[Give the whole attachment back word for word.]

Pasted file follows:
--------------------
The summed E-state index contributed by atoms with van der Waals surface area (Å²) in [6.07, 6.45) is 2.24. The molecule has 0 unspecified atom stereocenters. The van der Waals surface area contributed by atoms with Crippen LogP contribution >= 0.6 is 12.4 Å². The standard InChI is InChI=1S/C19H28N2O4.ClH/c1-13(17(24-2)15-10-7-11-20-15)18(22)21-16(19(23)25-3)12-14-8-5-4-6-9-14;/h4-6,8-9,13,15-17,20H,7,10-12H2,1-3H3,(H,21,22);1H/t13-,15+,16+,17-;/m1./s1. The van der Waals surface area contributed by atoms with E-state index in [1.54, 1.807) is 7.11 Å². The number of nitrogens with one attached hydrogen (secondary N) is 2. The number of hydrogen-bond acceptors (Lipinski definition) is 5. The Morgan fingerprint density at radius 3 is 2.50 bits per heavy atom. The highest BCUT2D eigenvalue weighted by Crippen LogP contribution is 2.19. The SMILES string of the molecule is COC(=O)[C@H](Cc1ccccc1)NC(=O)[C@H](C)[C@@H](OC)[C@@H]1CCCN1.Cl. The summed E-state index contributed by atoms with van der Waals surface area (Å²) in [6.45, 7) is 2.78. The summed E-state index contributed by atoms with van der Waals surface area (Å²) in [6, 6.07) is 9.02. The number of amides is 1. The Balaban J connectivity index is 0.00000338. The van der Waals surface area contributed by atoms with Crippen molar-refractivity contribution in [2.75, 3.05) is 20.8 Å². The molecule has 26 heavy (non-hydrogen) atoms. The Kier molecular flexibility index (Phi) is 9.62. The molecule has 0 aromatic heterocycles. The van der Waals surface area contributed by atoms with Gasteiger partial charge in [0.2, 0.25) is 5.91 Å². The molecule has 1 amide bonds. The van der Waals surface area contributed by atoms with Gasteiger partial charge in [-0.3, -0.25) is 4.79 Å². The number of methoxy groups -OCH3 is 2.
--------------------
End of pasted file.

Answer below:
The summed E-state index contributed by atoms with van der Waals surface area (Å²) in [6.07, 6.45) is 2.24. The molecule has 0 unspecified atom stereocenters. The van der Waals surface area contributed by atoms with Crippen LogP contribution >= 0.6 is 12.4 Å². The standard InChI is InChI=1S/C19H28N2O4.ClH/c1-13(17(24-2)15-10-7-11-20-15)18(22)21-16(19(23)25-3)12-14-8-5-4-6-9-14;/h4-6,8-9,13,15-17,20H,7,10-12H2,1-3H3,(H,21,22);1H/t13-,15+,16+,17-;/m1./s1. The van der Waals surface area contributed by atoms with E-state index in [1.54, 1.807) is 7.11 Å². The number of nitrogens with one attached hydrogen (secondary N) is 2. The number of hydrogen-bond acceptors (Lipinski definition) is 5. The Morgan fingerprint density at radius 3 is 2.50 bits per heavy atom. The highest BCUT2D eigenvalue weighted by Crippen LogP contribution is 2.19. The SMILES string of the molecule is COC(=O)[C@H](Cc1ccccc1)NC(=O)[C@H](C)[C@@H](OC)[C@@H]1CCCN1.Cl. The summed E-state index contributed by atoms with van der Waals surface area (Å²) in [6.45, 7) is 2.78. The summed E-state index contributed by atoms with van der Waals surface area (Å²) in [6, 6.07) is 9.02. The number of amides is 1. The Balaban J connectivity index is 0.00000338. The van der Waals surface area contributed by atoms with Crippen molar-refractivity contribution in [2.75, 3.05) is 20.8 Å². The molecule has 26 heavy (non-hydrogen) atoms. The Kier molecular flexibility index (Phi) is 9.62. The molecule has 0 aromatic heterocycles. The van der Waals surface area contributed by atoms with Gasteiger partial charge in [0.2, 0.25) is 5.91 Å². The molecule has 1 amide bonds. The van der Waals surface area contributed by atoms with Gasteiger partial charge in [-0.3, -0.25) is 4.79 Å². The number of methoxy groups -OCH3 is 2.